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Haematopus: The Oyster Catcher.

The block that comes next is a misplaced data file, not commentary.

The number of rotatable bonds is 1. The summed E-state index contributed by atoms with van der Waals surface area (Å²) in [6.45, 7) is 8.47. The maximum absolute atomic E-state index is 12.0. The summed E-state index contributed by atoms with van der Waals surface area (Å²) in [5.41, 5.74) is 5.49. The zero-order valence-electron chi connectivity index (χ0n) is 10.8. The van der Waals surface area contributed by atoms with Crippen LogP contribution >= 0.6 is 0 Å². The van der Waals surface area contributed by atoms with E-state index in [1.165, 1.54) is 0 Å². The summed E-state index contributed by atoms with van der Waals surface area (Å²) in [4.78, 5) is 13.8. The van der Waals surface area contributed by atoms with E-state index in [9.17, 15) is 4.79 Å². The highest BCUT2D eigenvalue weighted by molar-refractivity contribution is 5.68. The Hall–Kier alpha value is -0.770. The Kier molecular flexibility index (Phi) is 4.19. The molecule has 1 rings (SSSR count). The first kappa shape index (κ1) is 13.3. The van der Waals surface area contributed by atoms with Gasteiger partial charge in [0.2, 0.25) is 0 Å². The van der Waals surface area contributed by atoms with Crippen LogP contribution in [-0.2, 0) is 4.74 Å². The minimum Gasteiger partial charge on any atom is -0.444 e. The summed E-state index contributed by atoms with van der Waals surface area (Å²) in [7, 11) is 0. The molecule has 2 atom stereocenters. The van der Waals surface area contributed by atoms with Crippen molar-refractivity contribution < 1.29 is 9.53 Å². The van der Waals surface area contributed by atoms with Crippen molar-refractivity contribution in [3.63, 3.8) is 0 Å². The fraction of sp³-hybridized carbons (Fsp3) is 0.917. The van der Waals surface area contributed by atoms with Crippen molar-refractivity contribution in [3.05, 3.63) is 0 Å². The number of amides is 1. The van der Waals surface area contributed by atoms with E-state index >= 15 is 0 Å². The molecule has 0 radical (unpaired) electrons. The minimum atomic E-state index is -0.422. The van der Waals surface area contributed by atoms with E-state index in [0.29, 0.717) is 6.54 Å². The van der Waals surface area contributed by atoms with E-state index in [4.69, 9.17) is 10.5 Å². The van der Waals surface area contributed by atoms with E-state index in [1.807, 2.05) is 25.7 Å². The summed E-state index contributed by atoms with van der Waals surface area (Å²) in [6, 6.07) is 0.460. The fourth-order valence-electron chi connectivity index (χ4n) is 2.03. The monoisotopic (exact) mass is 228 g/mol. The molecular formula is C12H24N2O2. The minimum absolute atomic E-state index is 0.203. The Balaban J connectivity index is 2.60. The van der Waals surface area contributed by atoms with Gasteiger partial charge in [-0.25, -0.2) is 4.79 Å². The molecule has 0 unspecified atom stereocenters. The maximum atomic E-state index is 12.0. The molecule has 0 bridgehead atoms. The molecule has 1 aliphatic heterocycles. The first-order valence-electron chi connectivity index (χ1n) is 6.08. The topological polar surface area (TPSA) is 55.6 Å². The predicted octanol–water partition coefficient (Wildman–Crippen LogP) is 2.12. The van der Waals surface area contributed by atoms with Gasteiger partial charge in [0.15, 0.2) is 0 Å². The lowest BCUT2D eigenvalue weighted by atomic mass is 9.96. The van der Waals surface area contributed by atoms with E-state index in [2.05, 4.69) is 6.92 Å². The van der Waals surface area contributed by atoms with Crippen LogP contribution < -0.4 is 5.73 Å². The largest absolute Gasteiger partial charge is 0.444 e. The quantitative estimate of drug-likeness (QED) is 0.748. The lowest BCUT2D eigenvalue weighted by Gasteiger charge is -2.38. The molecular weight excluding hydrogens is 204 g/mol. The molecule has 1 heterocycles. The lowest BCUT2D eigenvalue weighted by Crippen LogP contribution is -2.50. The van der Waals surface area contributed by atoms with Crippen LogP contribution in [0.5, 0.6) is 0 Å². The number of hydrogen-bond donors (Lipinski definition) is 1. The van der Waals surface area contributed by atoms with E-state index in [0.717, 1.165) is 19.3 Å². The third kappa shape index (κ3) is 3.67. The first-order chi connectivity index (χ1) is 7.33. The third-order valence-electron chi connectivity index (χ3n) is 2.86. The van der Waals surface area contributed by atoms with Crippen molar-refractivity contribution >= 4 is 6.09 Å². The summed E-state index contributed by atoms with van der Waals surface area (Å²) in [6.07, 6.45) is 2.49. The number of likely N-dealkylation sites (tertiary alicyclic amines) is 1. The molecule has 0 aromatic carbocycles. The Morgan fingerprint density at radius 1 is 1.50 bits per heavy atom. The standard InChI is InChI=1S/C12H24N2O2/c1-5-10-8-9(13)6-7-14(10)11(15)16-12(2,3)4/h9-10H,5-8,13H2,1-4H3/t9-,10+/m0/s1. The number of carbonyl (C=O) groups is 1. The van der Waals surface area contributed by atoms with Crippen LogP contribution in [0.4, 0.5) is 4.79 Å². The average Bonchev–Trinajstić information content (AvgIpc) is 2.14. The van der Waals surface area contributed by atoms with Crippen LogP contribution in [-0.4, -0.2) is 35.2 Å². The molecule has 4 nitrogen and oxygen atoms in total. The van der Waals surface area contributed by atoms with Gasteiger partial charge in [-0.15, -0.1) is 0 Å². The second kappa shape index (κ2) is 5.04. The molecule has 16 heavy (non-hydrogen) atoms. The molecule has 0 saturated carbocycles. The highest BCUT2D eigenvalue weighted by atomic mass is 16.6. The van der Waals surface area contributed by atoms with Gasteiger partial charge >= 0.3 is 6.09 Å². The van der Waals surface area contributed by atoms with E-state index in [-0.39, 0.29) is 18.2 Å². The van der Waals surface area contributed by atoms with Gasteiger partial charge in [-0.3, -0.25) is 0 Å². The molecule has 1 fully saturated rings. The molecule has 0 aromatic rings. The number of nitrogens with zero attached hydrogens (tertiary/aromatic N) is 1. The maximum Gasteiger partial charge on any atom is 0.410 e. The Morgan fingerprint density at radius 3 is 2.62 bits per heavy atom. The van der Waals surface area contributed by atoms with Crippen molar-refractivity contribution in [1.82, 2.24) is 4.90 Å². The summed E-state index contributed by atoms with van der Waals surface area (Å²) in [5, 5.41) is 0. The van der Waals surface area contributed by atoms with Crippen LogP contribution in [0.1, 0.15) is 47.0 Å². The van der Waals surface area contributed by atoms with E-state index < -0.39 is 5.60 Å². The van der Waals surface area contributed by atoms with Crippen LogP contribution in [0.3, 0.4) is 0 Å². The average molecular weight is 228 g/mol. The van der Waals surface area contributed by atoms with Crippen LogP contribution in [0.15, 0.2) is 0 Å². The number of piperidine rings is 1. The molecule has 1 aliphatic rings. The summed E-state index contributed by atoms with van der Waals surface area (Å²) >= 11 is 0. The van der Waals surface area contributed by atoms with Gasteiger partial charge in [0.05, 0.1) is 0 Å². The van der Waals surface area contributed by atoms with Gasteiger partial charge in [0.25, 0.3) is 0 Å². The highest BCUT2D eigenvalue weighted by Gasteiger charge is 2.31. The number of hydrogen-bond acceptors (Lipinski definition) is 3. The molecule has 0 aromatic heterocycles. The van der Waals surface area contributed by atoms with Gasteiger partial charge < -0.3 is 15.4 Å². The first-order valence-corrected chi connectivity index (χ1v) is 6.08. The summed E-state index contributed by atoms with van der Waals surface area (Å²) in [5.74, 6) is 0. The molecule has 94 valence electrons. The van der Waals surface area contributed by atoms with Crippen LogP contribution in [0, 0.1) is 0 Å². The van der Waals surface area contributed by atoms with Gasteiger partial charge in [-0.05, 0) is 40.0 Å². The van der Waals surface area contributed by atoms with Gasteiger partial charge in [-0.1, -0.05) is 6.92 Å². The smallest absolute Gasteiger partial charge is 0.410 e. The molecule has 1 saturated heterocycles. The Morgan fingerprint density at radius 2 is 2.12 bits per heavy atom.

In 1747 Mark catesby published the final installment of _The Natural History of Florida, Carolina and the Bahama Islands_. Its production, from inception to publication, took close to thirty years. All two-hundred and twenty images were first drawn, then engraved by Catesby's own hand. But without the substantial aid (financial and otherwise) of several others, it could not have been published. This section will trace _Natural History's_ own history. It is an interesting tale of the connections between politics, commerce and science tangled around one man's insatiatable curiousity to record a natural world that was already being shaped by those same forces. INCEPTION From early childhood the well-born Catesby was exposed to many of England's "new intelligentsia" who were ushering in the Age of Reason (First in the Field, 14). His uncle, a minor local historian by the name of Nicholas Jekyll, introduced him to the prominent naturalist John Ray. Ray nurtured the young Casteby's interest in botany and introduced him to others who shared it, notably Samuel Dale, an amateur botanist who would help finance Catesby's later American collecting expiditions (First in the Field, 13). Catesby's first opportunity to travel to America came through a family connection. His sister, Elizabeth, had married Dr. William Cocke and the two lived in Williamsburg, Virginia. Cocke had become involved in Colonial politics and provided Catesby with introductions to the many of the ruling class in Virginia, including William Byrd, who would also provide support for Catesby's second trip to the Colonies(Mark Catesby's _Natural History of America. Catesby arrived in Virginia on April 23, 1712. It was seven years before he would return to England. Except for a visist to Jamaica in 1714, he spent his time in Virginia, travelling through the Tidewater and up the James River towards the Appalachians. He observed and sketched local flora and fauna. He also collected botanical specimens for Samuel Dale and for Thomas Fairchild, whose nursey at Hoxton Catesby often mentions in _Natural History_. In his preface to the first volume of The Natural History, Catesby regretted that he had not approached his study with more structure: I thought then so little of prosecuting a Design of the Nature of this Work, that in the Seven Years I resided in that Country, (I am ashamed to own it) I chiefly gratified my Inclination in observing and admiring the various Productions of those Countries, ---- only sending from thence some dried Specimens of Plants and some of the most Specious of them in Tubs of Earth, at the Request of some curious Friends (Vol I, Preface, p. V.) Yet his time in Virginia proved to have been well spent, for his observations, sketches and specimens collected during that time, with the help of a few well-placed friends, secured him funding for a second trip. Samuel Dale provided him with an introduction to England's premiere botanist, William Sherard, writing to him: Mr. Catesby is come from Virginia...He intends againe to return , and will take an oppertuniity to waite upon you with some paintings of Birds &c. which he hath drawn. Its [a] pitty some incouragement can't be found for him, he may be very usefull for the perfecting of Natural History (Dale to Sherard,February 24, 1718 (Royal Society: Sherard Letters,196 qtd. in _Mark catesby's Natural History in America_, 13-14) Happily for Catesby, Sherard had just begun plans to send a naturalist to America. In October of 1620 Colonel Francis Nicholson, about to depart for America as the first Royal Governor of South Carolina, told the Royal Society that throughout his reign he would provide Catesby with a pension of twenty pounds per year "to Observe the Rarities of the Country for the uses and purposes of the Society" (Frick and Stearns 1961, 18 qtd. in Mark catesby's Natural History in America_, 14). The Royal Society itself did not fund Catesby, but their endorsement of him helped him to secure other funding. Catesby soon recieved the support of Sir Hans Sloane, then President of of the Royal College of Physicians and later President of the Royal Society. (In the Presence of Nature, 128). Catesby's backer were not only men of science and politics, but also business men, who clearly stood to gain from the as yet unknown natural resources of America. Among such men was Charled Dubois, merchant and former treasurer of the East India Company. (Mark Catesby's Natural History, 14). Catesby included a list of sponsors on page vi of the preface to Volume I. (Foot note -- David Brigham treats the topic of Catesby's sponsors in great detail in his article "Mark Catesby and the Patronage of Natural History in the First Half of the Eighteenth Century" in _Empire's Nature_. Without such support, catesby could not have made this second trip to America, yet this support came at a price.

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